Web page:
Findings of previous studies regarding the association between FPG (whether as continuous or categorical variable) with recurrent CVD were heterogenic. Accordingly, FPG as a continuous variable was not associated [8, 9, 26] or had lower risk 0.85 [0.71–1.01), P = 0.06] of recurrent CVD [22, 27]; whereas each 1 mmol/L increase in FPG was associated with higher risk of MACE (28%) and cardiovascular mortality (51%) among post MI patients in UK; the risks however, were not significant in the models including both FPG and 2 h-PCPG . The finding of the current study showed that each 1.04 mmol/L increase in FPG was associated with 16% and 17% higher risk of CVD and CHD, respectively. When including both FPG and 2 h-PCPG in the same model, no association was found between glucose variables and different cardiovascular events.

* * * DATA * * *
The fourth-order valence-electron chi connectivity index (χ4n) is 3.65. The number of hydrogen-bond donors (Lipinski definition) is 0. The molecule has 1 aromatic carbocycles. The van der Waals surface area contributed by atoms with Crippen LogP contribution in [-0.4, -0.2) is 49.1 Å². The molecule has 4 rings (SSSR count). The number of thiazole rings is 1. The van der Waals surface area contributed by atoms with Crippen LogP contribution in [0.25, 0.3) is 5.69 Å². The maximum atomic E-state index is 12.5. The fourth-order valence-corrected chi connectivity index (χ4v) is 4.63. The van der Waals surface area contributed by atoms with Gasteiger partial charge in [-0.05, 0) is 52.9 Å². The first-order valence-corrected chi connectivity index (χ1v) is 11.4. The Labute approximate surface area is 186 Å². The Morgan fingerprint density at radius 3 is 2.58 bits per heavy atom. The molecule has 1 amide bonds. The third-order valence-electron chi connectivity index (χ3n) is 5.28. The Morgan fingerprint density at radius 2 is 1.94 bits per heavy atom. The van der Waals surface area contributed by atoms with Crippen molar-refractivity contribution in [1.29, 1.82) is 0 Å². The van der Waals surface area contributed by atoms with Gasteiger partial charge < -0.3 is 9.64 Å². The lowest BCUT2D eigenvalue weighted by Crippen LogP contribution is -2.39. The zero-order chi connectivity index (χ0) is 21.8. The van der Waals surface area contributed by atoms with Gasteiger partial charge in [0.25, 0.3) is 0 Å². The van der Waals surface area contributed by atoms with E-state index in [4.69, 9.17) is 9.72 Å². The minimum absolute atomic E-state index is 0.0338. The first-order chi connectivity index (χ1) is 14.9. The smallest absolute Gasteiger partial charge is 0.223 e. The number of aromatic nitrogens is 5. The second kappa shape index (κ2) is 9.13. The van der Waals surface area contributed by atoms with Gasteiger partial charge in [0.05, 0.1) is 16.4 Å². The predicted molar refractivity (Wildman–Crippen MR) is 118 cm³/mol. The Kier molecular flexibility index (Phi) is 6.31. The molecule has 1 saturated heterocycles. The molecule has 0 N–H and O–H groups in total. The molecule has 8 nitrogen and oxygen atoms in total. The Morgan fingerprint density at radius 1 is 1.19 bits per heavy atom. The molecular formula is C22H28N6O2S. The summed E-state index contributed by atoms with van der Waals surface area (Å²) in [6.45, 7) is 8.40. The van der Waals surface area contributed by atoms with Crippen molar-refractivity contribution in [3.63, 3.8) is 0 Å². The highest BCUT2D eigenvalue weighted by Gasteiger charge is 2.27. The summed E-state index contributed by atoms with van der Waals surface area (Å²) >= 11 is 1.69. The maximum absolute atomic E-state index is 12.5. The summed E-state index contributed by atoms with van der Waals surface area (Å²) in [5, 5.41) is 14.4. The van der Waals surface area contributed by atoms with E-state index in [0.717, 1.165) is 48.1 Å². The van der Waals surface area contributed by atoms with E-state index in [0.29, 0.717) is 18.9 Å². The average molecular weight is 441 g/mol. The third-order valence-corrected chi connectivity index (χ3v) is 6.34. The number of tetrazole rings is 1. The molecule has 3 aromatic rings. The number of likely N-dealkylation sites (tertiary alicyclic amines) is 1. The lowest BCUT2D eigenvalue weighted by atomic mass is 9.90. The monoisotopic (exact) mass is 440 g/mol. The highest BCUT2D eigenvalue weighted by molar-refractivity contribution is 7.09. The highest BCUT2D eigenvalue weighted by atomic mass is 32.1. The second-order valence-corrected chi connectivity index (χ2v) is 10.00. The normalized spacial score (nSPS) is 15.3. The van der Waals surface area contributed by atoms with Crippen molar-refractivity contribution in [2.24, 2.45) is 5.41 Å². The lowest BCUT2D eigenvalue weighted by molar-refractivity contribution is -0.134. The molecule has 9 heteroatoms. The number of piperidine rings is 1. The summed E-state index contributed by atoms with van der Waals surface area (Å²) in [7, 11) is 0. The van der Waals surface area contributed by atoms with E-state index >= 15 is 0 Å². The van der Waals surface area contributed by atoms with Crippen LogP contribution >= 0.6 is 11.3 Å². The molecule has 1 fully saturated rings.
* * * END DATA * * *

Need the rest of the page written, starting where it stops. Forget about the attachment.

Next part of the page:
Moreover, when using standard cut-offs among patients with prevalent CAD, IFG-WHO was not associated with MACE in the study of Tamita [1.86(0.86–3.87)] , any cardiac outcomes in the study by Kiviniemi et al  and composite endpoints (including cardiovascular mortality, non-fatal MI, stroke, or hospitalization for heart failure) in the study by Shahim et al.. Furthermore, in a population-based study among men in Japan, borderline hyperglycemia (FPG = 5.6–6.9 mmol/L) among those with prior CAD was not associated with recurrent CVD outcomes. Similarly, prediabetes (FPG of 5.6–6.9 mmol/L, and HbA1c < 39 mmol/L) was not associated with 2-year MACE and hard cardiovascular outcomes in Chinese patients after PCI. Besides, Lenzen et al  revealed that impaired glucose regulation (those with IFG and IGT) was not an independent predictor for hard CVD outcomes in the multicenter hospital-based setting. The findings of the current study, however, showed that among stable outpatient CAD patients, IFG-ADA was associated with 73% risk for hard CVD (including definite MI or stroke and CVD mortality) and was in line with the study conducted by Otten et al  that showed IFG-ADA was associated with a hazard of 1.66 [(1.05–2.61)] for MACE. Importantly, among general population, we have recently shown that the significant risk of IFG for CVD events was attributable to those population who converted from IFG state to diabetes. Unfortunately, in the current study, we did not have adequate power to check this possibility in a cohort of subjects with history of previous CVD.